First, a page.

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Title: Is precision teaching a more beneficial learning and teaching methodology if it includes an added metacognitive motivation factor?
Author: Ferguson, Ellen
ISNI:       0000 0004 2673 706X
Awarding Body: University of Strathclyde
Current Institution: University of Strathclyde
Date of Award: 2009
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Motivation is crucial to all aspects of effective learning and teaching. This is more so with learners who experience difficulties and in particular struggling readers. An important question raised in the motivation research is whether it is the 'will' related to self-concept or the 'skill' related to self-efficacy beliefs that is the most influential dimension in learning motivation. This study examines whether Precision Teaching with an added metacognitive motivation element is a more beneficial learning and teaching methodology in relation to such struggling readers. Critical Realism, a contemporary social scientific methodology that supports all psychologists working with applied research outside the laboratory was used in this study. This approach facilitated the exploration and analysis of the complex processes, both theoretical and conceptual and those linked to values and perceptions involved in learning motivation. The study implemented a mixed methodology design involving 69 primary four stage pupil participants who were identified as struggling readers. The control group received a precision teaching phonics based programme in isolation. The intervention group received the same precision teaching phonics programme with an added metacognitive motivation element. This metacognitive element related to promoting the participants thinking about the learning strategies they were using. The teaching programme was delivered in the class and by the class teacher. The results were mixed. The qualitative analysis of interviews, discussions and questionnaires was mostly positive with some differences related to pupils' use of learning strategies identified. The quantitative analysis involved standardised assessments of reading attainment and reading motivation. The statistical results indicated that there was no significant difference between the groups, thus no intervention effect was found. Interestingly this study highlighted that precision teaching reflects motivation research and when accurately implemented is a motivation teaching approach. Moreover the qualitative results suggested that two contrasting motivation approaches can be successfully combined and operationalised to deliver a practical learning and teaching programme. This study promotes inclusion, facilitating the implementation of motivation based reading remediation programmes within the mainstream class and involving the class teacher.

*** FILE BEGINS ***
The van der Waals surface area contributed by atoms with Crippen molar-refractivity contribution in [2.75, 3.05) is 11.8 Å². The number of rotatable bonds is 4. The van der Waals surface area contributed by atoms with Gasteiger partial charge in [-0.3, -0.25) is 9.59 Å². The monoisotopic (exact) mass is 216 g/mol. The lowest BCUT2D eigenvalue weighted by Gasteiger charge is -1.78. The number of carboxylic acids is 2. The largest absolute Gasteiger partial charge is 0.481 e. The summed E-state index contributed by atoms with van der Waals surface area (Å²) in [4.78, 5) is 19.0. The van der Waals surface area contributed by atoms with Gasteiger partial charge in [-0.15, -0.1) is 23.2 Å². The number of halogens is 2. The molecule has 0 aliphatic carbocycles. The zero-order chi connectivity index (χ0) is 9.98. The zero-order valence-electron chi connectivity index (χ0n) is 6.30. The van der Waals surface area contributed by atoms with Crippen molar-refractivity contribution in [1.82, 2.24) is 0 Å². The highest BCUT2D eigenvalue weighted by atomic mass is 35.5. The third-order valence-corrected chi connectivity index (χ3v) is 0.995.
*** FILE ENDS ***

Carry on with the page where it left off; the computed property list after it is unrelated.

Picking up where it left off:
Supervisor: Not available Sponsor: Not available
Qualification Name: Thesis (D.Ed.Psy.) Qualification Level: Doctoral